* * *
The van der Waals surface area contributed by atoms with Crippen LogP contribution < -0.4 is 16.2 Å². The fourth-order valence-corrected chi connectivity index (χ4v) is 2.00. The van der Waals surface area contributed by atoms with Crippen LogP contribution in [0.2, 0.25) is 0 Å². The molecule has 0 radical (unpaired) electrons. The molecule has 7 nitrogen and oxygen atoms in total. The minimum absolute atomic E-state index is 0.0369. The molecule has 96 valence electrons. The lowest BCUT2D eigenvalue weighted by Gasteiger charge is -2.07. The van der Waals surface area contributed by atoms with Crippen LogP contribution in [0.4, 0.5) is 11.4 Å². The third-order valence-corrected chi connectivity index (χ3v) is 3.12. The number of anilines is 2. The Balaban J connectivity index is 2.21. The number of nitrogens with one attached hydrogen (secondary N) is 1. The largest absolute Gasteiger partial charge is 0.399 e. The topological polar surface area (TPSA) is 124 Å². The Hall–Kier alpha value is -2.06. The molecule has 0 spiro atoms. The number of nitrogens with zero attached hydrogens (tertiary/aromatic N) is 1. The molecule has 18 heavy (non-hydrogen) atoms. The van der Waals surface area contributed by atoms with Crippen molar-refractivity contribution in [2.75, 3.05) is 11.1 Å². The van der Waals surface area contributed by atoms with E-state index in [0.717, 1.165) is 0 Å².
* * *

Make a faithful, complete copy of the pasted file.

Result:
The van der Waals surface area contributed by atoms with Crippen LogP contribution < -0.4 is 16.2 Å². The fourth-order valence-corrected chi connectivity index (χ4v) is 2.00. The van der Waals surface area contributed by atoms with Crippen LogP contribution in [0.2, 0.25) is 0 Å². The molecule has 0 radical (unpaired) electrons. The molecule has 7 nitrogen and oxygen atoms in total. The minimum absolute atomic E-state index is 0.0369. The molecule has 96 valence electrons. The lowest BCUT2D eigenvalue weighted by Gasteiger charge is -2.07. The van der Waals surface area contributed by atoms with Crippen LogP contribution in [0.4, 0.5) is 11.4 Å². The third-order valence-corrected chi connectivity index (χ3v) is 3.12. The number of anilines is 2. The Balaban J connectivity index is 2.21. The number of nitrogens with one attached hydrogen (secondary N) is 1. The largest absolute Gasteiger partial charge is 0.399 e. The topological polar surface area (TPSA) is 124 Å². The Hall–Kier alpha value is -2.06. The molecule has 0 spiro atoms. The number of nitrogens with zero attached hydrogens (tertiary/aromatic N) is 1. The molecule has 18 heavy (non-hydrogen) atoms. The van der Waals surface area contributed by atoms with Crippen molar-refractivity contribution in [2.75, 3.05) is 11.1 Å². The van der Waals surface area contributed by atoms with E-state index in [0.717, 1.165) is 0 Å².